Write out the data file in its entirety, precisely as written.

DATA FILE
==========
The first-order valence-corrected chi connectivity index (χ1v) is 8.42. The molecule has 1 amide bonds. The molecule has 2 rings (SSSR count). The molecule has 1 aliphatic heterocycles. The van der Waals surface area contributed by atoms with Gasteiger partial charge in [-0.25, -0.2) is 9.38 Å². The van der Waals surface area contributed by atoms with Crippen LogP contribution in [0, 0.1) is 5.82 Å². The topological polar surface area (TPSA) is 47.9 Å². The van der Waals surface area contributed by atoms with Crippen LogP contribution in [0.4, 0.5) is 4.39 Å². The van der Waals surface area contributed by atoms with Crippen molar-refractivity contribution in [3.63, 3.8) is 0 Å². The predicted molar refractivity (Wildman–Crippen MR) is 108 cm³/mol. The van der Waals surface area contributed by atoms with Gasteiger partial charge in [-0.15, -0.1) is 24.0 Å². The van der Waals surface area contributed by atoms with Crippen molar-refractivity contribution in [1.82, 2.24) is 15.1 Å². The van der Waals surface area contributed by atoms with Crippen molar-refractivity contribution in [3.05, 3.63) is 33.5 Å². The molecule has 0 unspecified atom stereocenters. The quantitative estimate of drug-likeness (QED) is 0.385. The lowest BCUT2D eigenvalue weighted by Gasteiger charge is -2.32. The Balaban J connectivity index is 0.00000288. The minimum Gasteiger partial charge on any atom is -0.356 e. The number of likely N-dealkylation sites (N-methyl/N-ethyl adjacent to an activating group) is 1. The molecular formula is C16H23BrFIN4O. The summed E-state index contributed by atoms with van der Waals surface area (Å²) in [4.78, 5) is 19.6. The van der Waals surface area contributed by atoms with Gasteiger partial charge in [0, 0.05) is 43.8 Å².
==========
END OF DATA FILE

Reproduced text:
The first-order valence-corrected chi connectivity index (χ1v) is 8.42. The molecule has 1 amide bonds. The molecule has 2 rings (SSSR count). The molecule has 1 aliphatic heterocycles. The van der Waals surface area contributed by atoms with Gasteiger partial charge in [-0.25, -0.2) is 9.38 Å². The van der Waals surface area contributed by atoms with Crippen LogP contribution in [0, 0.1) is 5.82 Å². The topological polar surface area (TPSA) is 47.9 Å². The van der Waals surface area contributed by atoms with Crippen LogP contribution in [0.4, 0.5) is 4.39 Å². The van der Waals surface area contributed by atoms with Crippen molar-refractivity contribution in [3.63, 3.8) is 0 Å². The predicted molar refractivity (Wildman–Crippen MR) is 108 cm³/mol. The van der Waals surface area contributed by atoms with Gasteiger partial charge in [-0.15, -0.1) is 24.0 Å². The van der Waals surface area contributed by atoms with Crippen molar-refractivity contribution in [1.82, 2.24) is 15.1 Å². The van der Waals surface area contributed by atoms with Crippen molar-refractivity contribution in [3.05, 3.63) is 33.5 Å². The molecule has 0 unspecified atom stereocenters. The quantitative estimate of drug-likeness (QED) is 0.385. The lowest BCUT2D eigenvalue weighted by Gasteiger charge is -2.32. The Balaban J connectivity index is 0.00000288. The minimum Gasteiger partial charge on any atom is -0.356 e. The number of likely N-dealkylation sites (N-methyl/N-ethyl adjacent to an activating group) is 1. The molecular formula is C16H23BrFIN4O. The summed E-state index contributed by atoms with van der Waals surface area (Å²) in [4.78, 5) is 19.6. The van der Waals surface area contributed by atoms with Gasteiger partial charge in [0, 0.05) is 43.8 Å².